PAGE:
Violets and roses, lipsticks and leathery darkness, lip-puckering tart green apples and buttery sandalwood — these are some of the many strands, both classical and brightly modern, that Giovanni Sammarco weaves together in his latest fragrance, Naias.
A garden lies at the heart of Guerlain‘s vintage Apres L’Ondee, a secret garden pulled straight out of Frances Hodgson Burnett’s famous 1910 children’s classic by the same name. It’s a magical place awakening after a long sleep, brought back to life in early Spring, reborn with tender efforts that make its once untamed nature a thing of the most civilized Edwardian beauty. It’s an exquisite portrait, even a heartbreakingly tender one, where fields of iris and violets sprout to spread their wings in the morning light, their petals glistening with dew and the last traces of Spring showers, their fragile bodies shooting up out of dark, loamy soil to bloom against rambling thickets of rose, sweet jasmine, and green walls covered with climbing vetiver and mossy greenness. The morning light is bright, fresh, and crystal clear, offset by gleaming rays of yellow citrus freshness and clean aldehydes, but a mist of sweet powder swirls through the air like pixie dust and tiny fairies.
The past and present both run through Ariel, a very feminine floral fragrance from Sammarco that consistently evoked thoughts of the two great bastions of classical perfumery, Guerlain and Chanel. Ariel’s structural core echoes legends from the past, like Chanel’s clean green florals or Shalimar, but it’s fleshed out by equally strong echoes of the present, whether it’s fragrances like Angelique Noire or Misia, or modern elements like herbal sweetness. The result is a fragrance that exudes modern chic and a cool polished elegance before taking on elements of a soft, fluid, purely floral femininity that called to mind Pre-Raphaelite romanticism then ending in a grand finish of golden lushness. Luca Turin recently described Ariel in his admiring review as “neoclassical perfumery, played out on original instruments,” and I agree.
But it’s also not quite as simple as that. Ariel is a complicated fragrance, in my opinion, and one that is not easy to characterize. For one thing, it doesn’t fall into any one single genre but covers a range of different fragrance families. For another, I was startled to see that not one single account of Ariel was the same. Not one. Five different reviews give five different descriptions of the scent, and they have little in common beyond the most simplistic summation of “citrusy, spiced floral.” My review basically amounts to a sixth version, which should tell you just how difficult it is to confine Ariel to a single box and why you should try it for yourself if any of the descriptions intrigue you.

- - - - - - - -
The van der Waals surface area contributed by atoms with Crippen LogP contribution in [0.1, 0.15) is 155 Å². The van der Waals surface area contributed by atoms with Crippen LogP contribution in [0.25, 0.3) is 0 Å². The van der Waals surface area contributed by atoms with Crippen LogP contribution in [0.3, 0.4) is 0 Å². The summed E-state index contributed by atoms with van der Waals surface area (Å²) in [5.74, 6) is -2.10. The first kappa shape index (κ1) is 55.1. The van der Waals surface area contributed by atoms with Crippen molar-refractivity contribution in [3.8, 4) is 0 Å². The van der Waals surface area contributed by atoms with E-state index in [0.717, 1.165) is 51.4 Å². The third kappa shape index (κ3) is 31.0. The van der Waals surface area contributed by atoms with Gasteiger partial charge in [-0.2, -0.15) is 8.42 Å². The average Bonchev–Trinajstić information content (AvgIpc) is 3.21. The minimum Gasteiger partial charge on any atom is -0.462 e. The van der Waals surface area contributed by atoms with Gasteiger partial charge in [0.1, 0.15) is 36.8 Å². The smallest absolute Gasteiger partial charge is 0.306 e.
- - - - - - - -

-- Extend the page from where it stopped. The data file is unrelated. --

The Tsar’s violets — the signature scent of not one but two Imperial Romanov rulers. How many fragrances can make that claim? Oriza L. Legrand‘s Violettes du Czar can — and now the imperial favorite has been brought back to life after more than 150 years to be made available to the modern man.
It’s the coolest thing imaginable for someone like me who loves history even more than perfume, but almost everything about Oriza L. Legrand (hereinafter just “Oriza“) is historically fascinating to me. For one thing, out of all the European perfume houses who created scents for royal or imperial courts (there is a difference), only Oriza was chosen as “Purveyor to the Russian Court.” Oriza made a number of fragrances for the imperial court, but their Violettes du Czar was the signature scent of two of the more significant Romanov rulers.
In fact, it was made specifically for Alexander II or “Alexander the Liberator” who emancipated the serfs. Later, it was worn by his grandson, Nicholas II, whose actions were one of the causes that helped bring about the end of the Russian Empire and who was murdered in 1918 by the Bolsheviks. Of course, Oriza also made fragrances for other imperial courts as well, including another violet one for Prince Albert, Queen Victoria’s consort, but it is the Romanov violet that is the subject of today’s tale. It is a scent with several kinds of violet in it, from a particular variety from Nice (France), to the crunchy green of its leaves. In the ultimate symbolic parallel, the coup de gras comes in the form of Russian leather and golden amber. The end result is a scent that not only takes me back in time but, in all honesty, feels like something which a man like Alexander II would wear.